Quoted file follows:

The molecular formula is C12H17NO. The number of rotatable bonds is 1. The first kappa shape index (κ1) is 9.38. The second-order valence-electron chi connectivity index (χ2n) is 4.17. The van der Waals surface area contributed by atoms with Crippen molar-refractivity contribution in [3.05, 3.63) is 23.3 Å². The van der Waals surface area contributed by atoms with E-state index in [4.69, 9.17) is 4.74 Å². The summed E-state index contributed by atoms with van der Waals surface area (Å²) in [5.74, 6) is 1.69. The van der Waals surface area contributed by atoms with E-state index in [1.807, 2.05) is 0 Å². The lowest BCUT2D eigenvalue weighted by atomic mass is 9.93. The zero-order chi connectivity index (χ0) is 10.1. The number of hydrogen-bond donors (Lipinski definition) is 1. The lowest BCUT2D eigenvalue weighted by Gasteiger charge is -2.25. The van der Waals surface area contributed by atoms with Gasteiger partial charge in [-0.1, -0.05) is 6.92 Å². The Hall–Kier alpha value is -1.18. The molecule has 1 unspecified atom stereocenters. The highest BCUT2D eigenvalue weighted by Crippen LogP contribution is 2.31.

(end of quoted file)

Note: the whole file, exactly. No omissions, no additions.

The molecular formula is C12H17NO. The number of rotatable bonds is 1. The first kappa shape index (κ1) is 9.38. The second-order valence-electron chi connectivity index (χ2n) is 4.17. The van der Waals surface area contributed by atoms with Crippen molar-refractivity contribution in [3.05, 3.63) is 23.3 Å². The van der Waals surface area contributed by atoms with E-state index in [4.69, 9.17) is 4.74 Å². The summed E-state index contributed by atoms with van der Waals surface area (Å²) in [5.74, 6) is 1.69. The van der Waals surface area contributed by atoms with E-state index in [1.807, 2.05) is 0 Å². The lowest BCUT2D eigenvalue weighted by atomic mass is 9.93. The zero-order chi connectivity index (χ0) is 10.1. The number of hydrogen-bond donors (Lipinski definition) is 1. The lowest BCUT2D eigenvalue weighted by Gasteiger charge is -2.25. The van der Waals surface area contributed by atoms with Gasteiger partial charge in [-0.1, -0.05) is 6.92 Å². The Hall–Kier alpha value is -1.18. The molecule has 1 unspecified atom stereocenters. The highest BCUT2D eigenvalue weighted by Crippen LogP contribution is 2.31.